Emily’s eyes were glowing. Cheesecake believed if she was a human, she would be crying with joy.
“So people remember our dead as fondly as they remember their own dead,” Emily sighed. “Thank you so much, Cheesecake. I was wrong to think people don’t care for us and I don’t think I ever will again.”
Cheesecake stood silently with Emily, looking up at the memorial as their hearts soared together.

Cheesecake, Emily, memorial

Mrs Withers was baffled when the police called her to say that her horses had escaped the stadium and made their way to Park Lane. However, Cheesecake and Emily were soon returned to the stadium, ready for the horse show next day.
Sally only managed to win 2nd prize in the pony derby. Cheesecake didn’t mind though. First place next time Sal, she thought.
Later, Mrs Withers took Emily into the centre of the ring. The audience’s heart went out to Emily as a charity spokesman told them of her past and appealed for help to prevent the kind of cruelty she had suffered.
Cheesecake watched all this, overjoyed to see Emily holding her head so proudly. She looked forward to getting back to Hockpoll Stables, to watch Emily leave her troubled past behind and begin enjoying life again.


The Hungry Thesaurus

I submitted a shorter version of this poem to a competition with my old writing group a week ago. It was the first time I’d tackled poetry in years, but it won 3rd prize, so I guess I haven’t lost the knack! Anyway, enjoy.


In the small town of Peacefulton one summer’s day,
A monster came stalking the villagers’ way.
The village green shook, then the earth tore asunder.
Nineteen metres tall and with footfalls like thunder,
With teeth long as broadswords and skin hard as steel,
The Hungry Thesaurus was seeking a meal!

With a swish of its tail, the beast smashed the church steeple.
“Hear me, puny humans!” it roared to the people.
“I’ve come here to feast on all those who misspell,
Who use the wrong words and bad grammar as well!
All those of you guilty of these in this town;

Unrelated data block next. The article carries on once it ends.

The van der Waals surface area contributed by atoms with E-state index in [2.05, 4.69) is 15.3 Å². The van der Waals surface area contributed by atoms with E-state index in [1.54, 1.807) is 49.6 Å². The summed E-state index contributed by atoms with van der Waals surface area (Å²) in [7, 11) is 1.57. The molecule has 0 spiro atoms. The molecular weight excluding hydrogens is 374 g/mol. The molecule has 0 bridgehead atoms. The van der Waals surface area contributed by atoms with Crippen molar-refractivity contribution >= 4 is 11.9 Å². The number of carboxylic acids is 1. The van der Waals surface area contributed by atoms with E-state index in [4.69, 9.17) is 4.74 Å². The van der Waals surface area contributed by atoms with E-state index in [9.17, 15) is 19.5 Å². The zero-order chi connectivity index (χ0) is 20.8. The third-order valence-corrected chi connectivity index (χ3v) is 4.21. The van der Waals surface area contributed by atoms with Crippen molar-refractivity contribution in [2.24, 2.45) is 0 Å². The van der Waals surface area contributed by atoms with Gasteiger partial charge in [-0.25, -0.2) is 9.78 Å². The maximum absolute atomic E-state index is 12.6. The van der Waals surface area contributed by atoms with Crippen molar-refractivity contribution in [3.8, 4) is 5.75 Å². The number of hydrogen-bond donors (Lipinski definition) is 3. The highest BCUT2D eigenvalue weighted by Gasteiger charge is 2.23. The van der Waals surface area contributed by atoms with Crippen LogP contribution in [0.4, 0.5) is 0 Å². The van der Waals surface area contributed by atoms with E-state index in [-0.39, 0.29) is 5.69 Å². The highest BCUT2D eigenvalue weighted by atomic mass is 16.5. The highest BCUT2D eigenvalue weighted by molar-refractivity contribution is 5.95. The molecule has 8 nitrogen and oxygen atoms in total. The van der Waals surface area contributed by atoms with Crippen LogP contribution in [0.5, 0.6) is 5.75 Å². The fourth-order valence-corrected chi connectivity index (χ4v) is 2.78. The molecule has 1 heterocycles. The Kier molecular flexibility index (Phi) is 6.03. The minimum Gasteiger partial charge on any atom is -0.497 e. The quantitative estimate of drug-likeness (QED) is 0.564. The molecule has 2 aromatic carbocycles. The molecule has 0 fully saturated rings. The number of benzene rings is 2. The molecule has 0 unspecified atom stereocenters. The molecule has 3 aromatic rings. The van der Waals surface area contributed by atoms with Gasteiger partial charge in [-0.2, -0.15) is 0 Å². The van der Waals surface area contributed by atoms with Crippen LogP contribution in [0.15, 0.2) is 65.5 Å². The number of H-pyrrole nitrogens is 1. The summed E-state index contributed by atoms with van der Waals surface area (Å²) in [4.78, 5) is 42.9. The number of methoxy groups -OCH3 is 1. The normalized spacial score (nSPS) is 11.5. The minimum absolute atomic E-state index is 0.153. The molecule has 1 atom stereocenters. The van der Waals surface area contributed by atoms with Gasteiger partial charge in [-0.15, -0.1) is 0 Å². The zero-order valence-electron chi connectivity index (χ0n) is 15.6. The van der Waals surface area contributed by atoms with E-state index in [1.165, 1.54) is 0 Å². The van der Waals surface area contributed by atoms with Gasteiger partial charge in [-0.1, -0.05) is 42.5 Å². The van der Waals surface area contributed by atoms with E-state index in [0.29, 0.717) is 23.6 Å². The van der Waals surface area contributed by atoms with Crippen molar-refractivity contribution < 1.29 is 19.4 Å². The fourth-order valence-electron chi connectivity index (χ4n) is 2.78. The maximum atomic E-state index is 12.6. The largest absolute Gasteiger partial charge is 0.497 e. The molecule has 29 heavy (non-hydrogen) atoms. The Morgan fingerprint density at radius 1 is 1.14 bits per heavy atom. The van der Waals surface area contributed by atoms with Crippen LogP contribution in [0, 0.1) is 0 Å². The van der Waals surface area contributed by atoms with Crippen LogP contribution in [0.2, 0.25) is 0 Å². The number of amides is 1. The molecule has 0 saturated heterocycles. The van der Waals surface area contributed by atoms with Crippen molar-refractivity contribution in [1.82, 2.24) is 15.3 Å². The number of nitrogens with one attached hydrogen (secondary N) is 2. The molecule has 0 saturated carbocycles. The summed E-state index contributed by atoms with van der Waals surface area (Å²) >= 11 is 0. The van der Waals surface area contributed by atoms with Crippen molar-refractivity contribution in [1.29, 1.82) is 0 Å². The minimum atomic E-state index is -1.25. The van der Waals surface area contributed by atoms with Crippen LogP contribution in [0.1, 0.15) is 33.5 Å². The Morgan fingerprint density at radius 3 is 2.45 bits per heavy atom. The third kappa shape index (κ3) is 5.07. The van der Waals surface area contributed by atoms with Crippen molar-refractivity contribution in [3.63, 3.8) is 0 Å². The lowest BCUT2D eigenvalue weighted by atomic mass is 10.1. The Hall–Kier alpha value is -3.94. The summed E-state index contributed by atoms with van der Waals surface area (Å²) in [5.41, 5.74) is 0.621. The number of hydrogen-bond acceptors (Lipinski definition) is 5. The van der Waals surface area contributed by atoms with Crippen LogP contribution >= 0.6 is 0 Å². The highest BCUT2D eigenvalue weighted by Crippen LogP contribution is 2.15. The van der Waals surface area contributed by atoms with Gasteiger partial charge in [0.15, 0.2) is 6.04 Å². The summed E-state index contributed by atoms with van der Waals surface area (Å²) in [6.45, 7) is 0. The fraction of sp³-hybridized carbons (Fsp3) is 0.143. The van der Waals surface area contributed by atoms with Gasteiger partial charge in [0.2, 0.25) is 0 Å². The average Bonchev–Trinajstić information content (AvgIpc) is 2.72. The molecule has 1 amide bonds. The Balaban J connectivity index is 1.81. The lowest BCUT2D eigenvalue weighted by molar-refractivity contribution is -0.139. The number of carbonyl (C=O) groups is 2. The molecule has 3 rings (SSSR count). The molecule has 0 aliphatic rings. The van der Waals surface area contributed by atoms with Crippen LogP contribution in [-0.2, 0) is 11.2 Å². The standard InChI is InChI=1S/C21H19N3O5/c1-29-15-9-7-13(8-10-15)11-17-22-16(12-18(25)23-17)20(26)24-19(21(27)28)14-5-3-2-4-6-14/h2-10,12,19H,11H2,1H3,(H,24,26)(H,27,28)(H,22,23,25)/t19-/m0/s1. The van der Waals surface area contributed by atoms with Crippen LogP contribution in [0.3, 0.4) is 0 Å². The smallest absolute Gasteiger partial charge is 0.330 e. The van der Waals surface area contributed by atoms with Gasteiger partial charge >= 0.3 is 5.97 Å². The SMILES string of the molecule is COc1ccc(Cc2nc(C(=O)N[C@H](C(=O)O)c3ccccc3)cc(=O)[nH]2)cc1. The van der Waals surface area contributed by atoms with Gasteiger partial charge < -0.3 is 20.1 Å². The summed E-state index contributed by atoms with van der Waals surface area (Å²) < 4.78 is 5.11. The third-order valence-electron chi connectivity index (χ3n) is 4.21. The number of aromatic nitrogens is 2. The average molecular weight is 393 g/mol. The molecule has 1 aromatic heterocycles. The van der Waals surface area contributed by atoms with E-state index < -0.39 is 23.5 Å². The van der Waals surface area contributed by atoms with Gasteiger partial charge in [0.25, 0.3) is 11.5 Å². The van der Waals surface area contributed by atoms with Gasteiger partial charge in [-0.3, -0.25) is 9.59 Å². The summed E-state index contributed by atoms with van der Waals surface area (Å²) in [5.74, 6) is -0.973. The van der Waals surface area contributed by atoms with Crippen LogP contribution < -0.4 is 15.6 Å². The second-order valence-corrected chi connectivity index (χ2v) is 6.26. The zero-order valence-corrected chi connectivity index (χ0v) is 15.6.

The Hungry Thesaurus will gobble you down!”

Its first victim was key-cutter Reginald Tate.
“You misspelt the sign! It’s ‘Keys Cut While You Wait!’”
It ate Jill the landlady. Oh how she squealed!
“Your inn’s The King’s Arms, but the sign shows a shield!”
The beast gobbled restaurateur Christopher Phipps.
“Another misspelling! It’s spelled ‘Fish And Chips!’”
A brave girl named Ellie screamed, “Stop! This ain’t fair!”
For bad grammar, the Thesaurus ate her right there.

The villagers fled from the screams and the roars;
They made for the town hall and bolted the doors.
They flocked round Mayor Boggis, all screaming as one.
“We must stop this monster! Something must be done!”
“Perhaps we should flee,” called out postman Bill Wright.
“No!” snapped Ellie’s mother. “We stay and we fight!”
“But how do we do that?” said PC McGough.
“I tried a gun on it. The shots just bounce off!”
For an hour they argued, their plan far from clear;
Then Roy the librarian said, “I’ve an idea.”

Later on, fully sated, the beast fell asleep,
So out of the town hall folk started to creep.
They gathered up bricks from the walls it had smashed
Then, sacks and arms full, back to safety they dashed.
At the town hall the church sexton, Barnaby Byrd,
Carved each brick and stone with a badly-spelled word.
In Peacefulton Town Square these items were piled,
In the hope that on waking, the monster got riled.

He did! When he woke, the Thesaurus was curious.
On seeing the insulting pile, he was furious!
“So they think they can mock me?” it said with a roar.
“I’ll eat all the bricks ‘til their town is no more!”
It gobbled the bricks in the centre of town,
Well past the point where it should have slowed down;
Yet the beast was so angry, so painfully goaded,
It didn’t stop eating until… IT EXPLODED!

The people of Peacefulton shouted with joy,
And hugged and gave praise to their town’s hero, Roy.
How happy they were that they need not have fled,
And were safe now the Hungry Thesaurus was dead.
When the beast had gone pop, all its victims were freed,
And Reg, Jill, Chris and Ellie were firmly agreed,
“We slip up with words every so often, but hey,
Everyone should be free to say what they say!”


Attention! Acting on the advice of a sage friend of mine, I have amended the titles of my “Cheeky Cheesecake” stories to exclude the word “Cheeky”. This friend said that this might not have the right connotations in a children’s story. On his advice, I will soon be writing an eighth and final story to add to the collection. I will also be compiling and “test marketing” an anthology of the stories with a younger cousin of mine to see if they wash with a childhood audience.

The title of the anthology will be “Frisky Tales; The Adventures of Cheesecake the Pony”.

Watch this space!